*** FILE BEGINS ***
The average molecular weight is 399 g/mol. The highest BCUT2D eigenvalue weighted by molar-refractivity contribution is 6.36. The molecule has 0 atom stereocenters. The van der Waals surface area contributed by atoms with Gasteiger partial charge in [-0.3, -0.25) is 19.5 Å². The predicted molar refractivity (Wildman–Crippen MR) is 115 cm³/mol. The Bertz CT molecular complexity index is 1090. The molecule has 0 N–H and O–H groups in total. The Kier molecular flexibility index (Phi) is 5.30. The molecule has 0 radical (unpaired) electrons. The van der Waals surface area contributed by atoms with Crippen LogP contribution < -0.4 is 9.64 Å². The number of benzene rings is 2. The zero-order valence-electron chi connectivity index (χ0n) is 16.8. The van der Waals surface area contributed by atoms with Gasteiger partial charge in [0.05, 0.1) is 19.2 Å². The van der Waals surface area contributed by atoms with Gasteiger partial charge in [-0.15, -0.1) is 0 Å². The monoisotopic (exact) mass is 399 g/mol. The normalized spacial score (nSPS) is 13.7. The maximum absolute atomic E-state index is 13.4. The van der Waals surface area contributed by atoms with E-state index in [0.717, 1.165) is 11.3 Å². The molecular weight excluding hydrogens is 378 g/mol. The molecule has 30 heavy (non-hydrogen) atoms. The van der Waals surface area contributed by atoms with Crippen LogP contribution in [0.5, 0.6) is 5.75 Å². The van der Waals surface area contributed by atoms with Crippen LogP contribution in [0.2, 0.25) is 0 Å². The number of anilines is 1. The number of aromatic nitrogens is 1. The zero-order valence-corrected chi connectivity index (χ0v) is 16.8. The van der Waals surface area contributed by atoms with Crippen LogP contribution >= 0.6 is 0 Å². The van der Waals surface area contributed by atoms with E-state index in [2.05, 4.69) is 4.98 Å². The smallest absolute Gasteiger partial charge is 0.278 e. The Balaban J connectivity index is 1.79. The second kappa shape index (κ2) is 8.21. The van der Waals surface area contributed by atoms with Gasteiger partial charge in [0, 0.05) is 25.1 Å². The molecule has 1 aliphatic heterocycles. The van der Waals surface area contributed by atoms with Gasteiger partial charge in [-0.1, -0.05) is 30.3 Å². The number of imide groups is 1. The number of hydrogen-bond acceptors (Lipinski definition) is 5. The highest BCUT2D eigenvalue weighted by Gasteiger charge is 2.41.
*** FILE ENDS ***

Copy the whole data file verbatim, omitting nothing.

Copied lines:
The average molecular weight is 399 g/mol. The highest BCUT2D eigenvalue weighted by molar-refractivity contribution is 6.36. The molecule has 0 atom stereocenters. The van der Waals surface area contributed by atoms with Gasteiger partial charge in [-0.3, -0.25) is 19.5 Å². The predicted molar refractivity (Wildman–Crippen MR) is 115 cm³/mol. The Bertz CT molecular complexity index is 1090. The molecule has 0 N–H and O–H groups in total. The Kier molecular flexibility index (Phi) is 5.30. The molecule has 0 radical (unpaired) electrons. The van der Waals surface area contributed by atoms with Crippen LogP contribution < -0.4 is 9.64 Å². The number of benzene rings is 2. The zero-order valence-electron chi connectivity index (χ0n) is 16.8. The van der Waals surface area contributed by atoms with Gasteiger partial charge in [0.05, 0.1) is 19.2 Å². The van der Waals surface area contributed by atoms with Gasteiger partial charge in [-0.15, -0.1) is 0 Å². The monoisotopic (exact) mass is 399 g/mol. The normalized spacial score (nSPS) is 13.7. The maximum absolute atomic E-state index is 13.4. The van der Waals surface area contributed by atoms with E-state index in [0.717, 1.165) is 11.3 Å². The molecular weight excluding hydrogens is 378 g/mol. The molecule has 30 heavy (non-hydrogen) atoms. The van der Waals surface area contributed by atoms with Crippen LogP contribution in [0.5, 0.6) is 5.75 Å². The van der Waals surface area contributed by atoms with Crippen LogP contribution in [0.2, 0.25) is 0 Å². The number of anilines is 1. The number of aromatic nitrogens is 1. The zero-order valence-corrected chi connectivity index (χ0v) is 16.8. The van der Waals surface area contributed by atoms with Crippen LogP contribution >= 0.6 is 0 Å². The van der Waals surface area contributed by atoms with E-state index in [2.05, 4.69) is 4.98 Å². The smallest absolute Gasteiger partial charge is 0.278 e. The Balaban J connectivity index is 1.79. The second kappa shape index (κ2) is 8.21. The van der Waals surface area contributed by atoms with Gasteiger partial charge in [0, 0.05) is 25.1 Å². The molecule has 1 aliphatic heterocycles. The van der Waals surface area contributed by atoms with Gasteiger partial charge in [-0.1, -0.05) is 30.3 Å². The number of imide groups is 1. The number of hydrogen-bond acceptors (Lipinski definition) is 5. The highest BCUT2D eigenvalue weighted by Gasteiger charge is 2.41.